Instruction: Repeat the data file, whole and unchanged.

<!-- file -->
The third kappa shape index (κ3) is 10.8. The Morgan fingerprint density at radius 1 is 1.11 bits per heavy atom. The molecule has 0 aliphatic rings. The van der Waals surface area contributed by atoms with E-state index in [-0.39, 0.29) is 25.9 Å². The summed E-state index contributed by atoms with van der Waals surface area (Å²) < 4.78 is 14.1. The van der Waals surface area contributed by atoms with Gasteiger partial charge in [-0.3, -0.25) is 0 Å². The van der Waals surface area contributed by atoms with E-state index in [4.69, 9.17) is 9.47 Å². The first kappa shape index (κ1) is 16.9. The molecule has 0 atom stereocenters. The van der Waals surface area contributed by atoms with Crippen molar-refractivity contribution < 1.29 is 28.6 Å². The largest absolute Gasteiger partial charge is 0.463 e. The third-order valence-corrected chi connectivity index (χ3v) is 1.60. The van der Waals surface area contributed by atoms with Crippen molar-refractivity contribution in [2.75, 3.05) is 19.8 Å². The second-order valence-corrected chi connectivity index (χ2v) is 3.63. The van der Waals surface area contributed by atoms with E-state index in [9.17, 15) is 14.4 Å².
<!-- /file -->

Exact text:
The third kappa shape index (κ3) is 10.8. The Morgan fingerprint density at radius 1 is 1.11 bits per heavy atom. The molecule has 0 aliphatic rings. The van der Waals surface area contributed by atoms with E-state index in [-0.39, 0.29) is 25.9 Å². The summed E-state index contributed by atoms with van der Waals surface area (Å²) < 4.78 is 14.1. The van der Waals surface area contributed by atoms with Gasteiger partial charge in [-0.3, -0.25) is 0 Å². The van der Waals surface area contributed by atoms with E-state index in [4.69, 9.17) is 9.47 Å². The first kappa shape index (κ1) is 16.9. The molecule has 0 atom stereocenters. The van der Waals surface area contributed by atoms with Crippen molar-refractivity contribution < 1.29 is 28.6 Å². The largest absolute Gasteiger partial charge is 0.463 e. The third-order valence-corrected chi connectivity index (χ3v) is 1.60. The van der Waals surface area contributed by atoms with Crippen molar-refractivity contribution in [2.75, 3.05) is 19.8 Å². The second-order valence-corrected chi connectivity index (χ2v) is 3.63. The van der Waals surface area contributed by atoms with E-state index in [9.17, 15) is 14.4 Å².